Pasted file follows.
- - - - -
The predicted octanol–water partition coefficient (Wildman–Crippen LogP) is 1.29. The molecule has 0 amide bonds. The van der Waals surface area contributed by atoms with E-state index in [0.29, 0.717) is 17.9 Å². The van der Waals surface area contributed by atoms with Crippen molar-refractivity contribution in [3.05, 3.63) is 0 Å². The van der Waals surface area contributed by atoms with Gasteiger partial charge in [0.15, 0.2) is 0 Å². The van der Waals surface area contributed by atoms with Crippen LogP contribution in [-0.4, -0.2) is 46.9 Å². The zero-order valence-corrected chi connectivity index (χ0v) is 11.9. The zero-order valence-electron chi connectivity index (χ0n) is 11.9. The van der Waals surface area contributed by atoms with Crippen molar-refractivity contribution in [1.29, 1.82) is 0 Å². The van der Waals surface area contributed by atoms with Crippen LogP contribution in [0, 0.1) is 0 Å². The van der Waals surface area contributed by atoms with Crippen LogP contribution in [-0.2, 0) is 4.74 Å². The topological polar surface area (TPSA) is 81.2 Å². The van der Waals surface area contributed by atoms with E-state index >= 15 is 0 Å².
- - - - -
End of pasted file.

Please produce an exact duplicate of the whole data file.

The predicted octanol–water partition coefficient (Wildman–Crippen LogP) is 1.29. The molecule has 0 amide bonds. The van der Waals surface area contributed by atoms with E-state index in [0.29, 0.717) is 17.9 Å². The van der Waals surface area contributed by atoms with Crippen molar-refractivity contribution in [3.05, 3.63) is 0 Å². The van der Waals surface area contributed by atoms with Gasteiger partial charge in [0.15, 0.2) is 0 Å². The van der Waals surface area contributed by atoms with Crippen LogP contribution in [-0.4, -0.2) is 46.9 Å². The zero-order valence-corrected chi connectivity index (χ0v) is 11.9. The zero-order valence-electron chi connectivity index (χ0n) is 11.9. The van der Waals surface area contributed by atoms with Crippen molar-refractivity contribution in [1.29, 1.82) is 0 Å². The van der Waals surface area contributed by atoms with Crippen LogP contribution in [0, 0.1) is 0 Å². The van der Waals surface area contributed by atoms with Crippen LogP contribution in [-0.2, 0) is 4.74 Å². The topological polar surface area (TPSA) is 81.2 Å². The van der Waals surface area contributed by atoms with E-state index >= 15 is 0 Å².